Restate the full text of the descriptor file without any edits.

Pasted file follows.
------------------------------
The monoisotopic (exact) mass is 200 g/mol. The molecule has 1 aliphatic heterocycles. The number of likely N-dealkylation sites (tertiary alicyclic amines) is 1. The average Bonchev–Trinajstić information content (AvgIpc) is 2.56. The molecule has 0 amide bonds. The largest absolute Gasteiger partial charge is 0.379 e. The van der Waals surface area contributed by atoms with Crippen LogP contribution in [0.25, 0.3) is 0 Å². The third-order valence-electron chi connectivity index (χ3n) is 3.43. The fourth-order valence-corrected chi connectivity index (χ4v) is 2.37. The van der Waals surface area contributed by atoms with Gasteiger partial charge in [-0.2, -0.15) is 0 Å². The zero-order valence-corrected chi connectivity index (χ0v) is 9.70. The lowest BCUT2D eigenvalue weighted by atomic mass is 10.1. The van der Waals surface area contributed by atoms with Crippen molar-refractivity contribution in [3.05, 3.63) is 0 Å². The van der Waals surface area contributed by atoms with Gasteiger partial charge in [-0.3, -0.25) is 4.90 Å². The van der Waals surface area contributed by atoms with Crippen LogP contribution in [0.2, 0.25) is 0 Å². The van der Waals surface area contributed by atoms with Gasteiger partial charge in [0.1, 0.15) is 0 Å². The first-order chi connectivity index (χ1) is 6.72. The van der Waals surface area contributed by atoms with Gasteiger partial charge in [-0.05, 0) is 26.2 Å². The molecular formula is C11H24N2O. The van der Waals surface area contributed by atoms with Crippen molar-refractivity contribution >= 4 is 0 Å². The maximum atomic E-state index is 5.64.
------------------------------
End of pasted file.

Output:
The monoisotopic (exact) mass is 200 g/mol. The molecule has 1 aliphatic heterocycles. The number of likely N-dealkylation sites (tertiary alicyclic amines) is 1. The average Bonchev–Trinajstić information content (AvgIpc) is 2.56. The molecule has 0 amide bonds. The largest absolute Gasteiger partial charge is 0.379 e. The van der Waals surface area contributed by atoms with Crippen LogP contribution in [0.25, 0.3) is 0 Å². The third-order valence-electron chi connectivity index (χ3n) is 3.43. The fourth-order valence-corrected chi connectivity index (χ4v) is 2.37. The van der Waals surface area contributed by atoms with Gasteiger partial charge in [-0.2, -0.15) is 0 Å². The zero-order valence-corrected chi connectivity index (χ0v) is 9.70. The lowest BCUT2D eigenvalue weighted by atomic mass is 10.1. The van der Waals surface area contributed by atoms with Crippen molar-refractivity contribution in [3.05, 3.63) is 0 Å². The van der Waals surface area contributed by atoms with Gasteiger partial charge in [-0.3, -0.25) is 4.90 Å². The van der Waals surface area contributed by atoms with Crippen LogP contribution in [0.2, 0.25) is 0 Å². The van der Waals surface area contributed by atoms with Gasteiger partial charge in [0.1, 0.15) is 0 Å². The first-order chi connectivity index (χ1) is 6.72. The van der Waals surface area contributed by atoms with Gasteiger partial charge in [-0.05, 0) is 26.2 Å². The molecular formula is C11H24N2O. The van der Waals surface area contributed by atoms with Crippen molar-refractivity contribution >= 4 is 0 Å². The maximum atomic E-state index is 5.64.